Written by Robert C. Cooper, Brad Wright, et al.
Directed by Mario Azzopardi, Peter DeLuise, et al.
Starring Richard Dean Anderson, Michael Shanks, Amanda Tapping, Christopher Judge, Don S. Davis, and Corin Nemec
- Running audio commentary on each episode by cast and crew
- “Beyond the Gate” actor featurettes
- “Director’s Series” episode featurettes
Released by: MGM
Rating: NR, suitable for 13+
My Advice: Sci-fi fans should own it
Having suffered a few off-target seasons, Stargate SG-1 aimed to correct course with its move to the Sci-Fi Channel prior to the start of Season 6. However, rather than rushing around making changes immediately, the crew used that season to tidy up the loose ends that were left over, and move towards serious corrections for Season 7 at a steady pace that would maintain the narrative flow of the show. The writers waste no time getting things changed at the start of Season 7, though. Right out of the gate, we are reintroduced to Daniel Jackson (Shanks), a much-missed member of the cast whose departure from the show had outraged a healthy chunk of the show’s loyal fanbase. The writers actually manage to bring back a character who had died and “ascended” without making it horrifically cheezy or unbelievable, too, so that’s a bonus.
[ad#longpost]For the most part, this season features less planet-hopping and more Earth-bound politicking, which is kind of a bummer for those that liked the old “planet a week” format. If ongoing stories and interpersonal character development is your bag, though, Season 7 is the best to come along so far. Part of this was the strict necessity of filming scripts that didn’t involve Col. Jack O’Neil (Anderson), who reduced his shooting schedule to avoid running to Vancouver constantly. This isn’t too bad, though, as the other cast members are more than capable of picking up the slack. There’s a little too much time spent on Sam Carter’s (Tapping) personal life, and those particular episodes are a little soap-opera-ish, but the other Earth-bound crises — NID (again), a new president, and a couple of bids for control of the SGC — are all interesting stuff. The planet-hopping episodes are as solid as ever, though “Space Race,” where the crew help an alien species competing in some sort of intergalactic Cannonball Run, is pretty weak.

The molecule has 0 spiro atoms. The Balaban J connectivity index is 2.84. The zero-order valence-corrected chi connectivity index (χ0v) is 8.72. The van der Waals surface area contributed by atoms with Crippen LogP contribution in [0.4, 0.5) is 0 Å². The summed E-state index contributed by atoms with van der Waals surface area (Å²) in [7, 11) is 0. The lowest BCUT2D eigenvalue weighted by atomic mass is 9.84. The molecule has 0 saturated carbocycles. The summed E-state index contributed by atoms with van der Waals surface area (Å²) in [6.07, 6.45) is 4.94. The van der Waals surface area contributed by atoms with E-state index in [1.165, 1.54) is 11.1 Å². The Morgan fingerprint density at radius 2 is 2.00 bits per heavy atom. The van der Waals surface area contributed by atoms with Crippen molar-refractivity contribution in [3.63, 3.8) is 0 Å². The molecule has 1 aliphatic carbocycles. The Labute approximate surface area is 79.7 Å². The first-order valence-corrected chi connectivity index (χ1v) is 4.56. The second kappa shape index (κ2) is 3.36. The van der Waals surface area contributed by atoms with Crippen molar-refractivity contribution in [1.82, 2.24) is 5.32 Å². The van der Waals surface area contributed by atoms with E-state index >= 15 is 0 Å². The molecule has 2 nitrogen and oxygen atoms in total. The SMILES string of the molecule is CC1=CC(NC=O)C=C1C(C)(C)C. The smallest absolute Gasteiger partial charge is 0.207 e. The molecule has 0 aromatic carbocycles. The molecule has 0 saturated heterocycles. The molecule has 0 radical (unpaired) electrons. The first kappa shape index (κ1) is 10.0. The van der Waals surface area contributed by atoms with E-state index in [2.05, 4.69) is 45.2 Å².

The real standout episode of the season (and perhaps the series, at least in my mind) is “Fragile Balance,” featuring Michael Welch as a teenaged Col. O’Neil. The storyline is pretty interesting stuff, but the real draw here is Welch’s performance. This kid is phenomenal, and channels Anderson’s O’Neil flawlessly, down to exasperated stares and snarky comebacks. The mannerisms are spot-on, the voice inflection is likewise nailed. I wasn’t familiar with the kid’s work and was absolutely floored by his turn here. He’s now got a starring role on Joan of Arcadia, and I hope to see him again in something that I can watch without bleeding from my eyes some day.
The DVD set has much-improved bonus features from the early seasons of the show. There are commentaries for every single episode with director, cast, and crew, as well as featurettes on a handful of episodes selected as director’s favorites. In addition, we get profile featurettes on the actors behind the SG-1 team. For series sci-fi, this is about as good as it gets short of Star Trek. Of course, Trek never gives us commentaries, and I’d rather have those than more effects featurettes.
If you haven’t paid much attention to this show, it’s about time you started. It’s a consistently smart, well-written bit of science fiction that doesn’t have a thing to do with Rick Berman, and those are exceedingly rare. Season 9 fires up soon, so get caught up. Snatch up the first four seasons or so, and then you can pretty much skip to here without missing too much.